I’m sort of hitting a scheduling wall, so in an effort to fool my brain I’m going to write a post as if I knew how to schedule things.
I know a few people that do not create schedules. Those people are a wonder to me. I’ve tried it. The amazing thing is, I accomplish exactly what I put to paper. . .which was nothing. I think those people must have a plan in their head, but even that is just far above my talents, for if it is not written down, then it is too easily pushed off or, completely forgotten. So, I schedule.
Personally, my all time favorite subject to schedule is math. There was a time wherein if I found myself needing to relax, I would just sit and schedule math. (Thereby getting the relaxing and something productive done at the same time!) The nice thing about math though, is that it is completely straightforward. Just day by day you fill something in. The biggest oops you have to be potentially aware of, is when those tests need to be scheduled.
Grammar is probably my second favorite. (We use Rod and Staff.) It is almost as straightforward as math except for you have to pay attention to writing assignments. Writing assignments tend to need to be extended to multiple days. I know, it’s a crazy concept, but it’s one I like to keep in mind.
Science is a little more difficult in that you have “stuff” to account for. Labs will always throw a wrench in your day, I don’t care how well prepared you are for them. But, I frequently like to add other related books to our science as well.
Which brings me to this little factoid. 20-30 pages (closer to 20) is a good amount of reading per day per subject. I can read 20 pages out loud in about 30 -45 minutes. Children who are reading to themselves can accomplish about the same. It’s good to know.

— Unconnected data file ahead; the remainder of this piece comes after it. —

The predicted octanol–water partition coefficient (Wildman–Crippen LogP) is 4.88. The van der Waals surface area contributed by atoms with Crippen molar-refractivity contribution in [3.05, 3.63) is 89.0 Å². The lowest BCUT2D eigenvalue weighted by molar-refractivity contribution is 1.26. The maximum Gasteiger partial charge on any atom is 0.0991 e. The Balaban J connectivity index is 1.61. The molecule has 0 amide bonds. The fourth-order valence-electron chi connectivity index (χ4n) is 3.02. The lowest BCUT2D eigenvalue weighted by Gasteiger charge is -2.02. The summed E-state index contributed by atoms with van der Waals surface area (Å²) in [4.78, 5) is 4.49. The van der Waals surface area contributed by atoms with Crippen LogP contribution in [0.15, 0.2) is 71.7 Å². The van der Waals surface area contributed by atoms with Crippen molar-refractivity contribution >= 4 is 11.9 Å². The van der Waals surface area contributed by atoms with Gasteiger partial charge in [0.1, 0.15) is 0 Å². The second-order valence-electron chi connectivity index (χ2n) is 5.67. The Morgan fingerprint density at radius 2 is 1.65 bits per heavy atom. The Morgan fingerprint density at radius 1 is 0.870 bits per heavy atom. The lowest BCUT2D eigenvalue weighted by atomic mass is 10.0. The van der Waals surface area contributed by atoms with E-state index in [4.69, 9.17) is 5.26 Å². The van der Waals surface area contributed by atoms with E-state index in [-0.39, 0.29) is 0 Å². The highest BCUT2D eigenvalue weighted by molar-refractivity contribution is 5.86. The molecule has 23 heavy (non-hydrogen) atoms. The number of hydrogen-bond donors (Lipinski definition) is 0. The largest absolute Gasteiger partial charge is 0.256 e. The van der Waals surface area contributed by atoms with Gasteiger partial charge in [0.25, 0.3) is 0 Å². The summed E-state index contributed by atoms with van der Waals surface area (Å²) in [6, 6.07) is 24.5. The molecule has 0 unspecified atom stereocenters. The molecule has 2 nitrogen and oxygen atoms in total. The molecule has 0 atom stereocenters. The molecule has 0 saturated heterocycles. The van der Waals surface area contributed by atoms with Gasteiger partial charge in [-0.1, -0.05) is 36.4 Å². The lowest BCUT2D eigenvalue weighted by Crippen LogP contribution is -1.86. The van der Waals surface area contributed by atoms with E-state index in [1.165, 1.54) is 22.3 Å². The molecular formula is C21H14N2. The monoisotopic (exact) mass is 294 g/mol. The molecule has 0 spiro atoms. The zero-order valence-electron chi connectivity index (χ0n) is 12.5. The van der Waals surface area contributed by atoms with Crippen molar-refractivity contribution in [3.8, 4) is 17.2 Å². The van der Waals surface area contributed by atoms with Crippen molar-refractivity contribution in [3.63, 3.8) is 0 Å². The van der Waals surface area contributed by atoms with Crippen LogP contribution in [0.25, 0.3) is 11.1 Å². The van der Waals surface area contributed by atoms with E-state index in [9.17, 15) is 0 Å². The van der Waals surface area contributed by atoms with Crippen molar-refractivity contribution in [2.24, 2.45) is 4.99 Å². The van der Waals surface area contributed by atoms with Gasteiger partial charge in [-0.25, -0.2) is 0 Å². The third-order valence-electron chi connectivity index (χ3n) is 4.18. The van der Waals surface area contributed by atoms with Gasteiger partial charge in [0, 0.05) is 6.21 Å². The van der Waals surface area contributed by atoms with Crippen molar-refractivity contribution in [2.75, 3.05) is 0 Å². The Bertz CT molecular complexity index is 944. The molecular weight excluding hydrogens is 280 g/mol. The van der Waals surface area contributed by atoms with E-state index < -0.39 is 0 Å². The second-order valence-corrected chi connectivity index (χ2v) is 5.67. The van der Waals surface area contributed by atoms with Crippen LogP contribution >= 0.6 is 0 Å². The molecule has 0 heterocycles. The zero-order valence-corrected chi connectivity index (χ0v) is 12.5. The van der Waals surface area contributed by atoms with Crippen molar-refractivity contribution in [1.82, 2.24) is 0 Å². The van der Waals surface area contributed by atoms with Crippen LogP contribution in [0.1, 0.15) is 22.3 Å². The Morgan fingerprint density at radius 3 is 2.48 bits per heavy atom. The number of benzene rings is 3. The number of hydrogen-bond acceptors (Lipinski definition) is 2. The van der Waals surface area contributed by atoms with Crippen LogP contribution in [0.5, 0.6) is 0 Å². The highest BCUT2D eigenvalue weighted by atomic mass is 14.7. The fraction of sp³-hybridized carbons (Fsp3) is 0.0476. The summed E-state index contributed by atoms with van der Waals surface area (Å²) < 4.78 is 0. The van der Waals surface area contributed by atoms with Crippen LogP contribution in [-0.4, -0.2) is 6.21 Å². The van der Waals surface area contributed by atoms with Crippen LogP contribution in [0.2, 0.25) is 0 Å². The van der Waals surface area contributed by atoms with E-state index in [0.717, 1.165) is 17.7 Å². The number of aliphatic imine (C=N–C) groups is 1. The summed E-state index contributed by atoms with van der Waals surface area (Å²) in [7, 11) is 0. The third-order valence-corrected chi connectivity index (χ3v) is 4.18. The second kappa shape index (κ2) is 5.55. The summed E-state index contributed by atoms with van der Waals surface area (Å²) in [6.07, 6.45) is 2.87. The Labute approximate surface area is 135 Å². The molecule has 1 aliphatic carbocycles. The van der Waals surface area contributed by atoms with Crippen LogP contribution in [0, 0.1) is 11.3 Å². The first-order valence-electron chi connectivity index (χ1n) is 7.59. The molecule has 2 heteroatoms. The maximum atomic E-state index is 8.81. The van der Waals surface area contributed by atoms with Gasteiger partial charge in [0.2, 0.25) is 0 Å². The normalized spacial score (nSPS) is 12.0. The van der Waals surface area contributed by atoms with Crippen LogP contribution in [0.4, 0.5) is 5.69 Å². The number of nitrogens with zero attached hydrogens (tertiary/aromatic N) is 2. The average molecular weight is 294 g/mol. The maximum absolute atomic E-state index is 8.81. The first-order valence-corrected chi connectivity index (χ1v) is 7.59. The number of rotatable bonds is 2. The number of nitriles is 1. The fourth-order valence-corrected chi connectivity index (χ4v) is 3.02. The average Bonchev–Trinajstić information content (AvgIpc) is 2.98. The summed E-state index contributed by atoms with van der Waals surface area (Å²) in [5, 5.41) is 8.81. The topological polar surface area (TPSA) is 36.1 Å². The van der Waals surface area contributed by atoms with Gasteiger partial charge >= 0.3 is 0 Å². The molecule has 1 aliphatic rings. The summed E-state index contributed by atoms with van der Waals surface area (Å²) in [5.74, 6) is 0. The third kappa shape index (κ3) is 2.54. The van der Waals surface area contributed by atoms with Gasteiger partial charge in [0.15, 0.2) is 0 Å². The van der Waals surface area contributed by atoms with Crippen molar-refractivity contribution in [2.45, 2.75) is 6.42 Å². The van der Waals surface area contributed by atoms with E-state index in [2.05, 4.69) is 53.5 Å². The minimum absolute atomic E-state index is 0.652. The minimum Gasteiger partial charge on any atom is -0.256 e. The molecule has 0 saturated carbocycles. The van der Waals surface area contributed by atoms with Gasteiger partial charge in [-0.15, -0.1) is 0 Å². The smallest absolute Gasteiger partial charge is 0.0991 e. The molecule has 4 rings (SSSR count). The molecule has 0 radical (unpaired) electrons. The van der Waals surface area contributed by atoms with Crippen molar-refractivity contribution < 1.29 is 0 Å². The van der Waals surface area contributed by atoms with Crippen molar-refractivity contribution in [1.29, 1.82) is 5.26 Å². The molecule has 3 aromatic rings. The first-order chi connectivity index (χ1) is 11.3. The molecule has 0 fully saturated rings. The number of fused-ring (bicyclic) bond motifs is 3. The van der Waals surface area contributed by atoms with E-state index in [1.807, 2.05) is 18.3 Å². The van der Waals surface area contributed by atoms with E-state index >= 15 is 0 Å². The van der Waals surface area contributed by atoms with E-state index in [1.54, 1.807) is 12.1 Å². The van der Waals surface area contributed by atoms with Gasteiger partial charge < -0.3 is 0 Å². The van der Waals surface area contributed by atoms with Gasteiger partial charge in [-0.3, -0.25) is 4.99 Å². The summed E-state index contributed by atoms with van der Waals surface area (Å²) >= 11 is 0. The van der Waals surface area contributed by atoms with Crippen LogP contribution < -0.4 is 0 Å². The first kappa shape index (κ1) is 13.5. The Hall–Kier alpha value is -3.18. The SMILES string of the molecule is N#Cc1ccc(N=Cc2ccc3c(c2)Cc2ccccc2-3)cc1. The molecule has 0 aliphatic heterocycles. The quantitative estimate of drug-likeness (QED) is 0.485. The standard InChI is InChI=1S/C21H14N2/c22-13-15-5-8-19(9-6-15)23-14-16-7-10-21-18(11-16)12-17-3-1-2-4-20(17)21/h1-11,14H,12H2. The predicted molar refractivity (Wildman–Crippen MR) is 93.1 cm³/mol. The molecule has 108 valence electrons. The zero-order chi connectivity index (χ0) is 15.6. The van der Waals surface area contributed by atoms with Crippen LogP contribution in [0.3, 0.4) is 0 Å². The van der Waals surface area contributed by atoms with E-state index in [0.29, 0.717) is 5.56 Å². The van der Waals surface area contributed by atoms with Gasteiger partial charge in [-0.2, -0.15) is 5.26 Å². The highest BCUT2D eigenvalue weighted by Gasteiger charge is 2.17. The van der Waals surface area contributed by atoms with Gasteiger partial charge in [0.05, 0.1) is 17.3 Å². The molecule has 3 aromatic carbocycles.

One item to consider when prepping a master schedule is how your family best works. For example, I love Sonlight curriculum for history. That said, we don’t use it. I can’t deal with reading more than one book for history at a time. My brain starts to scramble the stories, and I get frustrated. So, we just follow one book after another and hit them “faster”.
I have gotten into planning unit studies. That’s the technique I use for my geography class. However, those are never “full-on” unit studies. For example, in my geography classes, we use literature, and study about the locations, sometimes adding an activity (be it art or something else). But, I’m not one of those let’s see how we can pull all the subjects into this unit kind of people.
When I do plan unit studies, unlike the aforementioned subjects, I have to “do” the study myself as I am planning it. Generally, this happens in sections. Choosing material is a huge hunk of time. Then, I have to read all the material I’m going to use. Once that is done, then I finally start working on trying to create a schedule. Even if I’ve got a really good schedule going, I tend to be one of those people that always will throw in something at the last minute.
Now, I’m busy creating a unit of massive proportions. And that’s what is getting me stumped. I have worked and re-worked the first two weeks of a 30 week class. I think I may have something done now. (Although, it is most certainly in pencil!) I keep having to read and re-read and write and re-write. All the assignments are ones that I do first just to ensure that they makes sense. I’m pulling from multiple sources at the same time, and that’s causing headaches as well. I’m finding myself unhappy with a lot of sources and therefore writing my own. . .
I strongly suspect my students are going to pitch a hissy here and there throughout the course, and I’m just going to look at them with an “I-don’t-care” attitude, because while they will have 30 weeks to accomplish this course I have a mere 8 weeks to create it.
Everyone keeps telling me they are sure it’s going to be fantastic. That terrifies me more than anything because how can they be sure when I can’t even say I’ve got the first 2 weeks ironed out?! Why do they have to throw those sort of expectations at me?